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A sagely warning against Green Revolution: Abandon genetic modification of crops

By Rosamma Thomas* 

Journalist Bharat Dogra is unique among journalists for never having taken up a full-time position with any media house. He has always only served as a freelancer, following issues he feels interested in and writing about things he feels readers must know. After a long career in journalism spanning more than four decades, he now distils his experience in book form. 
Dogra has consistently followed farming related issues, and his latest book, co-authored with economics teacher Kumar Gautam, "India’s Quest for Sustainable Farming and Healthy Food" brings together the vast and rich experience and offers some policy prescriptions.
This is a timely book, although already a little dated for having been written at the time that the three laws that farmers opposed tooth and nail had still not been withdrawn. Dogra offers rare insights into the life of India’s farmers, mentioning how during a reporting trip to Vidarbha in Maharashtra, he was mistaken for an urban visitor seeking to buy land – such was the frequency of such visits by urban folks that middlemen engaged in the business would swarm around visitors in hope of making a deal.
The Union government has now decided to restrict the quantity of foodgrains that any bidder can bid for under the Open Market Sale Scheme from the Food Corporation of India – the earlier upper limit of 3,000 tonnes has been drastically cut to 100 tonnes. 
At a time when foodgrains are at the centre of the tussle between state governments and the Union, Bharat Dogra’s recommendations that spring from his great admiration of Gandhi, make even more sense – Dogra suggests that to reduce the carbon footprint of the food we consume, what is grown must ideally not be transported a long distance, but be consumed locally.
In Dogra's view, soil is gold, silver and diamonds but only if used with care and kept free of chemical fertilizers and pesticides
Plunging straight into raging debates in the sector, Dogra writes unambiguously, with the wisdom of long experience – genetic modification of crops must be abandoned, he says, citing authorities like Dr RH Richcharia, whom he recalls meeting. A biographical note about Richcharia, who sagely warned against Green Revolution, makes this book especially valuable.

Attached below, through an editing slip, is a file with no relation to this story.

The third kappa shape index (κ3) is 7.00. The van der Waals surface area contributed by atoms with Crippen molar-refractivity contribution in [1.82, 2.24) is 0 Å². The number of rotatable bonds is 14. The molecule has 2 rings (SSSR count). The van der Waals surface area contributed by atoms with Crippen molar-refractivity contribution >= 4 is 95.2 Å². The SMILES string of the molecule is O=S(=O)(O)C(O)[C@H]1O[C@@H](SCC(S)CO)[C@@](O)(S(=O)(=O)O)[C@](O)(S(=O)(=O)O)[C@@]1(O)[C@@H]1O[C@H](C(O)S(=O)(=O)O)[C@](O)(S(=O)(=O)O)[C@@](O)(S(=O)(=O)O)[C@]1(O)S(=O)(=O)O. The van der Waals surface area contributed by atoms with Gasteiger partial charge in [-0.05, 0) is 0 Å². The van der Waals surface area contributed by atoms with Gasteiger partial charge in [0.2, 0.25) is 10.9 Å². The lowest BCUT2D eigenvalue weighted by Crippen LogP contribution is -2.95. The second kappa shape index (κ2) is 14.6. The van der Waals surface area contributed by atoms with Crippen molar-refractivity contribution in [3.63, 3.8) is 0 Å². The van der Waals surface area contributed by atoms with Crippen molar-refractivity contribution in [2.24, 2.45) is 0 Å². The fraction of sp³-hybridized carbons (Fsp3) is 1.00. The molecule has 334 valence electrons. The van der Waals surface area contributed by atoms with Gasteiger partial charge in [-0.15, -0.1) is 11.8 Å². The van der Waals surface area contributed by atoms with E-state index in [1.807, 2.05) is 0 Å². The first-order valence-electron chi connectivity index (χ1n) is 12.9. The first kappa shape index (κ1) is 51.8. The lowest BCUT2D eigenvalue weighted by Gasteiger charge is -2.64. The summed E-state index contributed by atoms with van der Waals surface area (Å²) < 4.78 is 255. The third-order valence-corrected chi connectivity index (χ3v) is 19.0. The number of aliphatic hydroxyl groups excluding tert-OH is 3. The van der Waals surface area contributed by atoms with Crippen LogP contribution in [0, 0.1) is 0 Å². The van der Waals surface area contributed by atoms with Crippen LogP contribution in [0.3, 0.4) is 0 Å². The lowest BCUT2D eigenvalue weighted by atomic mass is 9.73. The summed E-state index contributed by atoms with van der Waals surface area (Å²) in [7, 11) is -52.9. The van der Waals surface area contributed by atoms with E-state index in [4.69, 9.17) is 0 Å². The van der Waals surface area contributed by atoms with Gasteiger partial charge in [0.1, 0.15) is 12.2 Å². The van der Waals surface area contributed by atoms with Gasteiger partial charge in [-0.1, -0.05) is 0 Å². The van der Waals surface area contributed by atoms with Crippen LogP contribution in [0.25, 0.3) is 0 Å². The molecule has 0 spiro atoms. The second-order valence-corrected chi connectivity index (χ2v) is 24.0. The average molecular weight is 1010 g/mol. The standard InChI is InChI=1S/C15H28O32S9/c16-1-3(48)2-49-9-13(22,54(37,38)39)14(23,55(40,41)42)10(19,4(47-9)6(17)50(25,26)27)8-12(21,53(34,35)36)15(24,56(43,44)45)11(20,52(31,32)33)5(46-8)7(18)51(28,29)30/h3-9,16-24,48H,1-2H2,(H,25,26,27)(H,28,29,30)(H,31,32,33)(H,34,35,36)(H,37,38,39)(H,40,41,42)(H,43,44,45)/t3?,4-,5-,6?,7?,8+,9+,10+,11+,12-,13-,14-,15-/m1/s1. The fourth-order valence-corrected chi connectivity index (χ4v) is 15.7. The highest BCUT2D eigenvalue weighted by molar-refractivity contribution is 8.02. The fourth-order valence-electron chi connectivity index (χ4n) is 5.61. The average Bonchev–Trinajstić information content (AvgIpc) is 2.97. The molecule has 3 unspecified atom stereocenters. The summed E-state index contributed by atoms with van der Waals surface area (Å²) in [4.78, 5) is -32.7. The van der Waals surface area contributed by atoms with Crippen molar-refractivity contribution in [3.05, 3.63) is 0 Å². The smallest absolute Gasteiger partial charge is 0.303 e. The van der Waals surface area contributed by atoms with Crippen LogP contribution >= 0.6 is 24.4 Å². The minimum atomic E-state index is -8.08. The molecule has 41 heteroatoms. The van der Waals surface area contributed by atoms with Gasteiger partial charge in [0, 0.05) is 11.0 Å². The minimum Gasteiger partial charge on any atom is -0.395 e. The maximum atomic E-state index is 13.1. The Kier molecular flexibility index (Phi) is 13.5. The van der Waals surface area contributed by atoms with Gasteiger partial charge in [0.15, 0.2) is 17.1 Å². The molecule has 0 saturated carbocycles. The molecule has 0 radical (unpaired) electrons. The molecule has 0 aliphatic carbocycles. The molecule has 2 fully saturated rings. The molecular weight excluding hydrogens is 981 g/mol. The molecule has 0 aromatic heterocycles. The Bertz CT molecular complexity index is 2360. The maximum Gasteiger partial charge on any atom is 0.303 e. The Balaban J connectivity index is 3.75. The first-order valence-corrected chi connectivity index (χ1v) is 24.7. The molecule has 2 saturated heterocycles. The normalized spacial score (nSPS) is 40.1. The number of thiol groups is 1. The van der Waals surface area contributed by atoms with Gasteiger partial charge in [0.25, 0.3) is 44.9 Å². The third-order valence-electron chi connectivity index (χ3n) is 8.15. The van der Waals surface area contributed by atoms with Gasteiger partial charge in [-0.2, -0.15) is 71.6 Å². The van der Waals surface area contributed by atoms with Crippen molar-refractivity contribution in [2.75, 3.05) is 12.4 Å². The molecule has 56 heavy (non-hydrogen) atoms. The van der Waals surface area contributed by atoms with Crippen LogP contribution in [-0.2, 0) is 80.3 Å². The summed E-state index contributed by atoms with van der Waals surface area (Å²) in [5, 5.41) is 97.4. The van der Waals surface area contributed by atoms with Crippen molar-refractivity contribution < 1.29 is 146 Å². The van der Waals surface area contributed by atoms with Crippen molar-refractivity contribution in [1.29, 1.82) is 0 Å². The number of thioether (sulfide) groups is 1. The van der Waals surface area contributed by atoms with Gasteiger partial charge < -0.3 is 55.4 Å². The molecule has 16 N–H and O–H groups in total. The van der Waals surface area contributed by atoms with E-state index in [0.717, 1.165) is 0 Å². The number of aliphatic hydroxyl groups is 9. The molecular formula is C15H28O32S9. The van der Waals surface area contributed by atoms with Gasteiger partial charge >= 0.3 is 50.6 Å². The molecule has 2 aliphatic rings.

Soil, Dogra asserts, is wealth – what is considered wealth is gold, silver, diamonds; but if used with care and kept free of chemical fertilizers and pesticides, the good earth is the best measure of wealth. It can be used without decreasing in value, and if distributed equitably it can create conditions for healthy social relationships and good human and environmental health. 
He rues the fact that land re-distribution seems to have slipped off the political priorities of present-day political leadership, but asserts that people must keep up the pressure for such justice, since good nutrition and health are all dependent on a large number of small farms, and landless farm labourers too must ideally have at least the homestead, so they can grow as much of their own food as possible. Preserving the life in the soil, and keeping the atmosphere healthy for pollinators are repeatedly emphasized.
This book (Vitasta Publishing House, New Delhi, price: Rs 495),  is a valuable addition to the library of all agriculture departments in universities across the country. It will serve well the lay reader interested in understanding the farming sector in India. One’s only grouse is that this book could have been served better by its editor -- tighter editing could have prevented repetition.
*Freelance journalist



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